Mild cognitive impairment (MCI) is a condition in which a person has problems with memory, language or another mental function severe enough to be noticeable to other people and to show up on tests, but not serious enough to interfere with daily life. Research has shown that individuals with MCI have an increased risk of developing Alzheimer's disease (AD) over the following few years, especially when their main problem is memory. Currently available drug treatments for AD are thought to work by inhibiting the enzyme acetylcholinesterase and hence increasing acetylcholine levels in the brain. However, these drugs have not been shown to be effective for MCI and have numerous side effects. Huperzine A is a herbal medicine that is an alkaloid isolated from the Chinese herb Huperzia serrata. It has also been found to be an inhibitor of acetylcholinesterase and to possess other properties (such as protecting the brain against glutamate-induced damage, and increasing levels of nerve growth factor), which may have some beneficial effects in MCI. It is used to treat MCI in China, but because no randomised controlled trials of huperzine A versus placebo were found its efficacy and safety could not be analysed in this review. There is a need for randomised placebo-controlled trials of huperzine A for people with MCI.
The currently available evidence is insufficient to assess the potential for huperzine A in the treatment of MCI. Randomised double-blind placebo-controlled trials are needed.
Mild cognitive impairment (MCI) has been proposed as a condition of intermediate symptomatology between the cognitive changes of ageing and fully developed symptoms of dementia. Treatment in the stages of MCI may delay the deterioration of cognitive impairment and delay the progression to dementia. Currently, the treatments for Alzheimer's disease have been focused on increasing acetylcholine levels in the brain. However, these drugs have not been proven to be effective for MCI and have numerous side effects. Huperzine A may have some beneficial effects in MCI.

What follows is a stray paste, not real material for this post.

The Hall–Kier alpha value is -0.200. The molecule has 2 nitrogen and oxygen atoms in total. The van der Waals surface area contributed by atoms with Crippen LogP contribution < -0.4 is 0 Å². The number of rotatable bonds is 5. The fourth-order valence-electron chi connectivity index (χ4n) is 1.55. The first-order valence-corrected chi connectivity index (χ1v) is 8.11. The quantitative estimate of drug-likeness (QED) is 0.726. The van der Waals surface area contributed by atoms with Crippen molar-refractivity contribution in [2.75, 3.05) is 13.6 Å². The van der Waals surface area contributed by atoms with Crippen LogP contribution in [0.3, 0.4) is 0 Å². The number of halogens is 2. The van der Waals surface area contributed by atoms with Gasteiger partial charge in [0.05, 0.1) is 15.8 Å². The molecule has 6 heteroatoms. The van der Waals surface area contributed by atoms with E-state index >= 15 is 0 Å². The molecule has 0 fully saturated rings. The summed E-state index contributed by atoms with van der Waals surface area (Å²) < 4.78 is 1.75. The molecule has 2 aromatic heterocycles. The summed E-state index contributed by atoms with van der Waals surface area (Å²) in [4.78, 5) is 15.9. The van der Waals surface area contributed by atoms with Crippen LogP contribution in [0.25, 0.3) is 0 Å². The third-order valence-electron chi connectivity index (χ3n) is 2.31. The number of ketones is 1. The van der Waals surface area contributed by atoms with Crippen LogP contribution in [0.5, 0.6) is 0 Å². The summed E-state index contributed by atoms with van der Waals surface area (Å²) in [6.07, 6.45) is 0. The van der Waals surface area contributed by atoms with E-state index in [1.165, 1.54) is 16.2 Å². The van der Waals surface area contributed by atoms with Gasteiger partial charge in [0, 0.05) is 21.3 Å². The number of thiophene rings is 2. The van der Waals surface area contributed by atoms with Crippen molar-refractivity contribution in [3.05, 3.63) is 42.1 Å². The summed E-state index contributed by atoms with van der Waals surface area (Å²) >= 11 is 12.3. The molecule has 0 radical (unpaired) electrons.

To assess the clinical efficacy and safety of huperzine A for the treatment of patients with MCI.
We searched ALOIS: the Cochrane Dementia and Cognitive Improvement Group's Specialized Register on 23 May 2011 using the terms: huperzine, ayapin, scoparon. ALOIS contains records of clinical trials identified from monthly searches of a number of major healthcare databases, numerous trial registries and grey literature sources. Additional searches were also performed separately in MEDLINE, EMBASE, PsycINFO, LILACS, clinicalTrials.gov, the ICTRP (WHO portal), CENTRAL (The Cochrane Library) and Web of Science with Conference Proceedings.
The following Chinese databases were searched: The Chinese Biomedical Database, VIP Chinese Science and Technique Journals Database, China National Knowledge Infrastructure and The Chinese Clinical Trials Register. In addition, we handsearched 20 Chinese traditional medicine journals from between 1970 and 1989.
Randomised, parallel-group, placebo-controlled trials comparing huperzine A with placebo in patients with MCI were eligible for inclusion.
Two review authors independently assessed studies for their eligibility for inclusion.
No eligible trials were identified. In the absence of any suitable randomised placebo-controlled trials in this area, we were unable to perform a meta-analysis.